• Any driver who drives a motor vehicle of more than 10,000 LBS in weight must comply with these regulations
  • If the gross weight of the vehicle or the rating is more than 10,000 LBS, these rules will apply
  • In case the vehicle is designed or used to transport 16 or more passengers (which includes the driver) but not for compensation, the rules will apply
  • These rules shall apply if the vehicle being driven is designed and is being used to transport 9 or more passengers (which includes the driver) and for compensation
  • If you are transporting hazardous materials in a quantity that requires placarding, you will have to comply with these rules without fail

Preventing Hours of Service Violations: Why It Matters

  • When your driver operates more than 14 hours on duty; this is a clear violation
  • Driving for over 60 or 70 hours over a period of 7 or 8 days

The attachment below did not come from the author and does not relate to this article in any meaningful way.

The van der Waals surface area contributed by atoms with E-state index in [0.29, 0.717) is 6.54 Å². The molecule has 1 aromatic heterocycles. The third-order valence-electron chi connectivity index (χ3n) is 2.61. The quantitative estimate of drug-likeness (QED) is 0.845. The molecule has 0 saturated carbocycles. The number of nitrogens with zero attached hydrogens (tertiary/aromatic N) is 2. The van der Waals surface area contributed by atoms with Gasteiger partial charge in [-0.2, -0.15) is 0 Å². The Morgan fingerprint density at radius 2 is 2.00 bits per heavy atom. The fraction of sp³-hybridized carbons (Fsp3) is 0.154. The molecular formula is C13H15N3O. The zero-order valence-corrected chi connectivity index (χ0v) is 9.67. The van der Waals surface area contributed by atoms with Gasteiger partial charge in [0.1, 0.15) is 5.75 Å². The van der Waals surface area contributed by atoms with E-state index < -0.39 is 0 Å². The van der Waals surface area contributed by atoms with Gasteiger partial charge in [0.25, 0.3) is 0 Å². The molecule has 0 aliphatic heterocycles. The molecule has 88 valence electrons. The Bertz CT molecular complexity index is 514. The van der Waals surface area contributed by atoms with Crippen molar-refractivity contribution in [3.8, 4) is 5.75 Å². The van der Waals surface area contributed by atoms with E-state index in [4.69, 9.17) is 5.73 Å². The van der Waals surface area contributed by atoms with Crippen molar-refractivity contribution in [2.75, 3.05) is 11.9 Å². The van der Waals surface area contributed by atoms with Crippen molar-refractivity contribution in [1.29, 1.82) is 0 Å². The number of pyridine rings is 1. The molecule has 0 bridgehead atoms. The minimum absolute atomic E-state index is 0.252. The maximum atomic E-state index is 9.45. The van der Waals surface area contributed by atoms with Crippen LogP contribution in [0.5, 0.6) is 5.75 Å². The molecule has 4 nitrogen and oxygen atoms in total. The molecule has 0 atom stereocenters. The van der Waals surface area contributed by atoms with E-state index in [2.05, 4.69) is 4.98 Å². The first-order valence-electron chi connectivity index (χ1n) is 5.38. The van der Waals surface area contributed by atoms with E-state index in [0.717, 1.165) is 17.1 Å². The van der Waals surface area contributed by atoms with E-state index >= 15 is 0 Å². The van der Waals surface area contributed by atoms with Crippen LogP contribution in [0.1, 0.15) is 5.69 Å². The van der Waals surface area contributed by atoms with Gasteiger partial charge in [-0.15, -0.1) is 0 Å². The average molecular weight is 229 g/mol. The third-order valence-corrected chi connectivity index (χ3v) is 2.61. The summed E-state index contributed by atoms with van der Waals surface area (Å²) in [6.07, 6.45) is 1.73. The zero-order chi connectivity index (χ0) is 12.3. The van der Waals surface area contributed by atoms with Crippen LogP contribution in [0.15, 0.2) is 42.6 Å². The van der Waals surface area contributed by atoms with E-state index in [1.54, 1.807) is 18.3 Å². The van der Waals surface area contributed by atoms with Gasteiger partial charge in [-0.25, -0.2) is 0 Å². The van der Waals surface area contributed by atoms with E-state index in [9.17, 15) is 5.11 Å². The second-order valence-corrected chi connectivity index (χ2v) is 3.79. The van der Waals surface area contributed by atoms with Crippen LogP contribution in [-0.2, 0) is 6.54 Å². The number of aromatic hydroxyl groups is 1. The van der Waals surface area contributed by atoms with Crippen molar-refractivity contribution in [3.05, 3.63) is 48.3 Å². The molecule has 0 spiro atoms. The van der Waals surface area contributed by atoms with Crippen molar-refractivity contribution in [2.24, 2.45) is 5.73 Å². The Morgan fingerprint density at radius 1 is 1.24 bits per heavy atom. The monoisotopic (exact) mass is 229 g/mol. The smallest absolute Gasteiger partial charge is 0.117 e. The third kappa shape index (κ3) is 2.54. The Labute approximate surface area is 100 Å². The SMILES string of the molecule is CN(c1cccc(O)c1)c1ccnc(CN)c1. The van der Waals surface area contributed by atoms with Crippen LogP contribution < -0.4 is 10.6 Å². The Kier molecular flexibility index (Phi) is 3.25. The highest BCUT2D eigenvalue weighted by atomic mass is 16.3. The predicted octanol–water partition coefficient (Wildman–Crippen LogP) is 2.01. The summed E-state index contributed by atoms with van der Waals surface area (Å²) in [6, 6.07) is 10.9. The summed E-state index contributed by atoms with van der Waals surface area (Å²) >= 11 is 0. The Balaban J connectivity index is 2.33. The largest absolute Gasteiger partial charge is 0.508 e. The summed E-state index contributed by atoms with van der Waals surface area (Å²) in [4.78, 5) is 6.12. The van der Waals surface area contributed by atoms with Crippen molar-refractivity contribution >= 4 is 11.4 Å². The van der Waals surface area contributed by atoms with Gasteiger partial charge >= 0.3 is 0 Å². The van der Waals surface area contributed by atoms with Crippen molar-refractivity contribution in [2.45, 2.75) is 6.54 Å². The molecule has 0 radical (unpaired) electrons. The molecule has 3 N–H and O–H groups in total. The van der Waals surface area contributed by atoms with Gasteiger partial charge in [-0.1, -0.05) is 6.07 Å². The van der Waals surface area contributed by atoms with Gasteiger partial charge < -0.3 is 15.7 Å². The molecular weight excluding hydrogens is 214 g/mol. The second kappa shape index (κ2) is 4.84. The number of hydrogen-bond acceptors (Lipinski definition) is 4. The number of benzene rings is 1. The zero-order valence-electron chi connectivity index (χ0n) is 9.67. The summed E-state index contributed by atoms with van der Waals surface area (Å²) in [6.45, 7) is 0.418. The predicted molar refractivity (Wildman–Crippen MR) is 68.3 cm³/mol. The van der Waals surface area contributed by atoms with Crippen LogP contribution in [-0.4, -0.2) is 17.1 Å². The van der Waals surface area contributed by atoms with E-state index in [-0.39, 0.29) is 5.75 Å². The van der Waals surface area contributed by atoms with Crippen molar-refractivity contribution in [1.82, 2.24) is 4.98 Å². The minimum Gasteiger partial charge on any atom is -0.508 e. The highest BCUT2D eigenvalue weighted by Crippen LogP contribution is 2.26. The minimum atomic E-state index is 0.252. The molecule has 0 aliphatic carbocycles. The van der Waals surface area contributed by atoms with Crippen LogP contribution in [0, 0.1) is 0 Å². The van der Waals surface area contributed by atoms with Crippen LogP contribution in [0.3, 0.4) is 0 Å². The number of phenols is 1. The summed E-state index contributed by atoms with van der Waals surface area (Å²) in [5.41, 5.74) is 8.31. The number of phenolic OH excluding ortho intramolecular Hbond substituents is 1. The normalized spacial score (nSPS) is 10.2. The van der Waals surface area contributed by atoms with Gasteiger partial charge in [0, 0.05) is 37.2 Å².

• Violation of the 11-hour driving limit 
  • Not maintaining any record of duty status 
  • Keeping false or incorrect logs 
  • Wrong class of license on the driver

How An Official Can Identify Violations Made By Your Drivers

  • A motor carrier is required to keep track of the hours of service provided by every driver. He would be the first person to know whether the driver has committed any violations or not.
  • The police perform roadside inspections regularly and they can discover violations while they are being committed. 
  • The Department of Transportation can conduct an audit anytime and might discover hours of service violations.
  • In the case of a driver colliding his vehicle with something or meeting with an accident while operating over the hours of service limit, the violation will automatically be revealed.